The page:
An antidote to the political poison diffused by order of the Congress, in the account published in America, of the cruel treatment, the rebel prisoners taken at The Cedars met with from his Majesty's troops. It is a pity such unfair means are made use of to irritate the militating parties, who are employed on a whice sufficiently disagreeable and unnaturale without aggravating it by such artificial provocatives.



Written Laiv the Security and Happiness of a Free State. 410.

Corrall. There is inuch propriety in the arguments of this writer, who contends for the practice of abiding ftri&tly by the written law in our courts of judicature; in opposition to that, introduced by certain judges, of deciding in some cases in courts of law on the principles of equity. It were worth his attention, however, to consider how far the letter of the law is in such cases consistent with the spirit of it; and whether, in all cases, the spirit of the law be not perfectly consistent with equity.

Afès Ears: A Fable. Addressed to the author of the Goat's

Beard. 4to. 64. Riley.

A retort courteous on the Poet-laurcat for his fable, enti. gled The Goat's Beard; of which we took notice in our lafi Review. The cenfure passed on that may serve, mutatis mutandis, with a little variation, for this: the asses-cars and goat's-beard being appendages to animals not highly distinguished for either fagacity or delicacy,

A True Account of the Trial of Mr. Şamuel Bruckshaw's Aalien

for falfe Imprisonment, in Guildhall, London, June 13, 1776: and also of all the farmer Proceedings in the Courts of Law. Folio 6d. Keartley.

A cause that has been so long in agitation, and of which fo much has been published, in moft of the news.papers throughout the kingdom, must have been heard of by most of our rcaders. The account of it, here presented to the public, appears to be genuine, and affords a melancholy proof what injustice may be done to individuals under colour of law, and how in-effectual are the legal atteinpts of the oppreffed to obtain redress." Not that we think there were not too much grounds for the original cause of action, both on the side of plaintiff and defendant; as is too frequently the case in such personal litigations,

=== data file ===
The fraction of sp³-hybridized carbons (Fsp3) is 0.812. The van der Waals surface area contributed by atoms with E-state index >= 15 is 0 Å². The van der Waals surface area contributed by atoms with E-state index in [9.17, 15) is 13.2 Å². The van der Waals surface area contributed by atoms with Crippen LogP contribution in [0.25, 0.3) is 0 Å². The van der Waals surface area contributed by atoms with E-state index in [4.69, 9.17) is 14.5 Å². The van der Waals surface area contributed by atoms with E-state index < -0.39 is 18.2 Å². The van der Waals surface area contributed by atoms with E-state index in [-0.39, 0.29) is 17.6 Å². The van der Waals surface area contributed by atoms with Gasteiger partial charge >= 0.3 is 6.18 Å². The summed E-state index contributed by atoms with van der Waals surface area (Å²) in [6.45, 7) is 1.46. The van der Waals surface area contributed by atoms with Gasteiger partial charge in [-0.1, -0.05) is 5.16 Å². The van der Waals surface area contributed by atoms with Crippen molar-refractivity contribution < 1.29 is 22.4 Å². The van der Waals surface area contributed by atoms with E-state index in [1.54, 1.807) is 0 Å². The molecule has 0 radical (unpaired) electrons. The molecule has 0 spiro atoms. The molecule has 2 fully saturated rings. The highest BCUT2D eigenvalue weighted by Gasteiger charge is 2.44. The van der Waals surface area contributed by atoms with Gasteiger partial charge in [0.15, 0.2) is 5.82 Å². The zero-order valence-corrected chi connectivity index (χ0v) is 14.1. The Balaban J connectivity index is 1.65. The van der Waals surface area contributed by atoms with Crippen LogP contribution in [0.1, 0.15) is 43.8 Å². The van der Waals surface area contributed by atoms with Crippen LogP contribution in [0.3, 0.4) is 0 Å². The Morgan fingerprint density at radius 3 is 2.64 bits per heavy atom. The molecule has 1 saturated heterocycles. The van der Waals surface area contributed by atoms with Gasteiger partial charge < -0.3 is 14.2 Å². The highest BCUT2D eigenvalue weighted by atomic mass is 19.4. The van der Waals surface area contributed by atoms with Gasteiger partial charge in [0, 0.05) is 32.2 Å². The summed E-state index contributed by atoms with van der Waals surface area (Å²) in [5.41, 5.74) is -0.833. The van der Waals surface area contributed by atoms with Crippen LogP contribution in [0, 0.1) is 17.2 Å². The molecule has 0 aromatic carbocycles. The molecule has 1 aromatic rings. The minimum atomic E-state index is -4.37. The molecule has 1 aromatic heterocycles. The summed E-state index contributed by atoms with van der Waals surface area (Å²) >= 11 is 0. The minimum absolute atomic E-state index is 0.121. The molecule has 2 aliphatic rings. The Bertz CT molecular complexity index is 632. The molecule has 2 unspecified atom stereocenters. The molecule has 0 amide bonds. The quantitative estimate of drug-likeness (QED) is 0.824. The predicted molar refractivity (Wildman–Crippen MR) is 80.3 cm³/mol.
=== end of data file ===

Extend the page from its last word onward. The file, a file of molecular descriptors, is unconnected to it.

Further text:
Refektions on Gaming, Annuities, and Ufurious Contracts, 8vo, IS. Davies.

A prelude to the late Bill, brought into parliament by Mr. Solicitor General, for abolishing ufurious contracts on the plan


of granting annuities. The mischiefs attending this species of gaming are here properly and ably exposed, and prove how necessary it is for the legislature to interfere to put a stop to them.

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A Letter from Edmund Burke, Esq; one of the Representatives

in Parliament for the City of Bristol, 10 John Farr and John Harris, Éfqrs. Sheriffs of that City, on the Affairs of America. Svo. is. 6d. Dodsley,

« God be thanked for these Rebels !--Thev offend none but the virtuous-1 laud thein-1 praise them.”_So said that heterogenous compound of wit, whim, and sophistry, Sir John Falstaff